My Gramps died a couple of weeks ago. It's not a tragedy; he was old and had been fading for a while- it wasn't a surprise and honestly, it was a relief when he died. At the end, he couldn't swallow, couldn't even take liquids and silently I hoped he'd go fast, wouldn't hang on and die of thirst or hunger.
A while before he died, he ended up in hospital due to a chest infection. He wasn't eating but I was pretty sure it was just because he was too proud to let the nurses feed him. We'd always had a slightly distant relationship- he wasn't demonstrative or involved in my life and consequently I found it hard to get close to him but because my mother, his daughter, was away overseas, it fell to me to take care of him. I went in daily, several times a day, fed him, tried to get him to eat. Or, mainly I just hoped he wouldn't be so despondent after my visits.
He was born in England in the midst of the depression to a desperately poor working class family, the same as all my family. He worked the mines from fourteen (leaving his family for the metropolis of Leeds) til nineteen, conscripted by the crown and then spent eight months in prison for running off in the seventh year (the second after the end of the war.) Not that he ever talked about it, his months in a prison camp, but my grandmother used to confide in me so I knew more than most.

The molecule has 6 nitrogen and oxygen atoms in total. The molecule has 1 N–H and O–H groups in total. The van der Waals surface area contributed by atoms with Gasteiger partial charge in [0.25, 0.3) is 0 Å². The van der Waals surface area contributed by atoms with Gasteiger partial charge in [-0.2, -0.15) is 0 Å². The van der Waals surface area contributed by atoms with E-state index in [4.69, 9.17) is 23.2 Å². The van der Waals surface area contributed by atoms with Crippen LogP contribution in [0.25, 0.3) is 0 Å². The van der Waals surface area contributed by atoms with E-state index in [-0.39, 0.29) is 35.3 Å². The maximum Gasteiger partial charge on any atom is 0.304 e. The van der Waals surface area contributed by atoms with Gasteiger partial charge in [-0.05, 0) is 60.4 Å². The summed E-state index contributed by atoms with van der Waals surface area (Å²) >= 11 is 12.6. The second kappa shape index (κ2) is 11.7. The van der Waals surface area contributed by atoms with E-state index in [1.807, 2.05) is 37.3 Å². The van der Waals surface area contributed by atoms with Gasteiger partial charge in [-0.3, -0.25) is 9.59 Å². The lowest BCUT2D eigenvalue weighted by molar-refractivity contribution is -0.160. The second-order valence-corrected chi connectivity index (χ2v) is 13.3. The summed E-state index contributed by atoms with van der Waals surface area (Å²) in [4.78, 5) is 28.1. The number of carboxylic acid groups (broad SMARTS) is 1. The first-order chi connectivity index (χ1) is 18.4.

I wasn't close to him- he was far too old school and gruff for any true connection- but I always knew he loved me, he loved me, he was proud of me even when I struggled to be proud of myself. He was a joker, sharp witted in a way that seems cruel to anyone not used to Yorkshire sarcasm and humour. When I was a teenager, he used to poke fun at my weight in a way that made me conscious of the fat at my hips and my jiggling tits, it made me uncomfortable and maybe I would've felt ugly but he always smiled at me and told me how beautiful I was. My eyes, my nose, how beautiful and strong my face was, that he'd never seen anything like me, never seen anyone who knocked his breath out quite like I did. It was the perfect thing to say because I've always known I'm not pretty, not beautiful, but I could accept that I'm striking. Striking, that was his word for me- not pretty but striking, like an assault, as if my face, ugly or beautiful, wasn't average or easy to forget and that was easier to accept than any other compliment.
I loved that about him- he never lied, never. He loved me and more than anything I'm glad I was able to show him I loved him before he died. Show him, because as loquacious and silver-tongued as he was, he knew that actions are all that really matter.
I'll miss the man I knew, the humble, always positive, loving but solitary and closed man that I knew and I'll miss the father that my mum talks about, the engaged, enthusiastic parent that I never got to see except through her eyes. I wish I'd known him like that but that's neither here nor there. I'm glad I knew him at all- I'm better for it and I know it.